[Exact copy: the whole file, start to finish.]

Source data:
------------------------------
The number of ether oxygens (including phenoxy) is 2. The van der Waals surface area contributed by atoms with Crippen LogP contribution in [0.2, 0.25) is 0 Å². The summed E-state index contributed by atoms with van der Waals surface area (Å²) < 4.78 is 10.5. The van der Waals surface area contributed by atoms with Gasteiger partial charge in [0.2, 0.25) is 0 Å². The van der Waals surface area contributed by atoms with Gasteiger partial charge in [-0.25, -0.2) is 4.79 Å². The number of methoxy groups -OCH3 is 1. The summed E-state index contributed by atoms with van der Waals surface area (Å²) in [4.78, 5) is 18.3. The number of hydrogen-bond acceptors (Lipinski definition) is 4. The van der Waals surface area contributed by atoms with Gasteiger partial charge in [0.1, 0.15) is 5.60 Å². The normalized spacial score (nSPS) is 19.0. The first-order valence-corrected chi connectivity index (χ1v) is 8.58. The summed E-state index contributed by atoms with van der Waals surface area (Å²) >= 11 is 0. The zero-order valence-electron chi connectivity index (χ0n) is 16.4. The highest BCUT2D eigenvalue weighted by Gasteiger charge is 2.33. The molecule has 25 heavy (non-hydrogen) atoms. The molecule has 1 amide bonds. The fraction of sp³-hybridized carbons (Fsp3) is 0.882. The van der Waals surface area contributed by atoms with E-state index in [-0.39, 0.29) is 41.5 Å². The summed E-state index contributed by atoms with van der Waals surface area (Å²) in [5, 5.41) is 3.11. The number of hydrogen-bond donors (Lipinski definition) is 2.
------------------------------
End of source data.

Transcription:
The number of ether oxygens (including phenoxy) is 2. The van der Waals surface area contributed by atoms with Crippen LogP contribution in [0.2, 0.25) is 0 Å². The summed E-state index contributed by atoms with van der Waals surface area (Å²) < 4.78 is 10.5. The van der Waals surface area contributed by atoms with Gasteiger partial charge in [0.2, 0.25) is 0 Å². The van der Waals surface area contributed by atoms with Gasteiger partial charge in [-0.25, -0.2) is 4.79 Å². The number of methoxy groups -OCH3 is 1. The summed E-state index contributed by atoms with van der Waals surface area (Å²) in [4.78, 5) is 18.3. The number of hydrogen-bond acceptors (Lipinski definition) is 4. The van der Waals surface area contributed by atoms with Gasteiger partial charge in [0.1, 0.15) is 5.60 Å². The normalized spacial score (nSPS) is 19.0. The first-order valence-corrected chi connectivity index (χ1v) is 8.58. The summed E-state index contributed by atoms with van der Waals surface area (Å²) >= 11 is 0. The zero-order valence-electron chi connectivity index (χ0n) is 16.4. The highest BCUT2D eigenvalue weighted by Gasteiger charge is 2.33. The molecule has 25 heavy (non-hydrogen) atoms. The molecule has 1 amide bonds. The fraction of sp³-hybridized carbons (Fsp3) is 0.882. The van der Waals surface area contributed by atoms with E-state index in [-0.39, 0.29) is 41.5 Å². The summed E-state index contributed by atoms with van der Waals surface area (Å²) in [5, 5.41) is 3.11. The number of hydrogen-bond donors (Lipinski definition) is 2.